The Path For Charitable Lead Trusts
Published Wednesday, December 31, 1969 at: 2:00 PM EST
One popular tax planning idea is to set up a charitable remainder trust (CRT). Typically, it provides an income tax deduction for the present value of your charitable contribution while removing the assets from your taxable estate.
Depending on your circumstances, however, you might want to consider the opposite approach and set up a charitable lead trust (CLT).
With a CRT, you fund a trust with assets of your choice. The CRT pays out annual income to an "income beneficiary"—this can be you or another family member. After a term of a specified number of years or your lifetime, the assets that remain in the trust go to the designated charity.
The income tax savings are immediate. When you set up a CRT, you're entitled to a deduction for the present value of the remainder interest that will go to the charity, even though that transfer may not happen for years. If you put securities that have appreciated in value into the CRT, you'll never be taxed on that appreciation. This could help you minimize or eliminate gift tax liability on the assets transferred to the CRT. Finally, the assets in the trust won't be included in your taxable estate.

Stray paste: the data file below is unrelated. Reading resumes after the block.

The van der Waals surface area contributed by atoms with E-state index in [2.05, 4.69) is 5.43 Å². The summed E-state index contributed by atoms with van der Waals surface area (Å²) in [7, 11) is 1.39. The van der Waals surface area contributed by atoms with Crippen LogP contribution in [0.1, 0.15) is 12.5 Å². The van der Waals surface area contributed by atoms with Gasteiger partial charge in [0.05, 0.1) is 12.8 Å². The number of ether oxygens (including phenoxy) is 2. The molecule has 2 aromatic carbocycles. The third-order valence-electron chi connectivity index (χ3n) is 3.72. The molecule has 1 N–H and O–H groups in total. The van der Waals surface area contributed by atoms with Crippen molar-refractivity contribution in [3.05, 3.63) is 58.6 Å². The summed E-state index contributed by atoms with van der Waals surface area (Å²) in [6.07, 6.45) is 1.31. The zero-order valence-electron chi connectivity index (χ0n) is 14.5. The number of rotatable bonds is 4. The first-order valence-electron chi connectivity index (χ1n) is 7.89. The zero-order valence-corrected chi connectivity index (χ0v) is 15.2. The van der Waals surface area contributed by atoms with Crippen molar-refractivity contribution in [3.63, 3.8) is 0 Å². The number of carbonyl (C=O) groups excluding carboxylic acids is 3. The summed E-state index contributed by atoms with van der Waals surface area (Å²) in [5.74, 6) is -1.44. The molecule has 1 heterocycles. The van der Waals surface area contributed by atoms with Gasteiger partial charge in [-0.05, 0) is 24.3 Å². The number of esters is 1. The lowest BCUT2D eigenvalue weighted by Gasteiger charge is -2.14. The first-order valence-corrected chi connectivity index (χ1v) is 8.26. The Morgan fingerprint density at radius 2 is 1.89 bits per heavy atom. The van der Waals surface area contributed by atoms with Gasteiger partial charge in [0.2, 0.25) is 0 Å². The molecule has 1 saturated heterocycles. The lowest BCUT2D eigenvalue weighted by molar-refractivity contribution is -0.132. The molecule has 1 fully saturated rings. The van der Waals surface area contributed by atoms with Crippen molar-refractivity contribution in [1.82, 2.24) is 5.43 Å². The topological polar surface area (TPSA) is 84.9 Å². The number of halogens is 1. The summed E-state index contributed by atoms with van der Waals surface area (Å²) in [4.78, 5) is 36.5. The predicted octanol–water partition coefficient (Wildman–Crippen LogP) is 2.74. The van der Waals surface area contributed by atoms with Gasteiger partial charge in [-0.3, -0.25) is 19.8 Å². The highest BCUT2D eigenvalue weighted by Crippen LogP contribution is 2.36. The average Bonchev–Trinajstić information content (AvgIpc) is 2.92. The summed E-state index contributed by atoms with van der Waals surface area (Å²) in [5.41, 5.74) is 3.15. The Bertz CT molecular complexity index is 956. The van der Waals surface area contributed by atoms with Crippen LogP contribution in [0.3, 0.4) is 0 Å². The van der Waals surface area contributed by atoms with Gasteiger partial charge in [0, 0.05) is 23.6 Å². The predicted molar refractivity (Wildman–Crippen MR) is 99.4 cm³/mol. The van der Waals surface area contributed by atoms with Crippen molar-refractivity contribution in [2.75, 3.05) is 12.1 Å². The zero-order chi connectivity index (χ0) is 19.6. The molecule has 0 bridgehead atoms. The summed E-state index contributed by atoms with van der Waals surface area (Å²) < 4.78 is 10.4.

There are two basic versions of CRTs—the charitable remainder annuity trust (CRAT) and the charitable remainder unitrust (CRUT). With a CRAT, the payment to the income beneficiaries must be a fixed amount equal to at least 5% of the value of the amount of your donation. A CRUT, in contrast, also requires an annual payment of a fixed percentage of the trust assets, but in this case the payment is based on their current fair market value.
To keep the assets in your family, you might opt for a CLT instead. In this case, the charity receives the annual income, but the remainder goes to the designated family members. As with a CRT, a CLT may be set up as a charitable lead annuity trust (CLAT) or charitable lead unitrust (CLUT).
Unlike with a CRT, a donation to a charitable lead trust normally won't entitle you to a current income tax deduction. However, if the CLT is structured as a grantor trust whose income is taxable to you, you may claim a deduction for the present value of the charity's interest. These rules are complex, so obtain expert advice.
A properly structured CLT will provide an estate or gift tax deduction for the value of the portion of the trust that's designated for charity. That often makes it possible to transfer a remainder interest to family members without large tax costs. Taking all relevant factors into account, family members may wind up with an amount close to what they would have received through a direct bequest of the assets.
CLTs are not for everyone, but this concept might suit your needs. Consult with your advisors about the opportunity.
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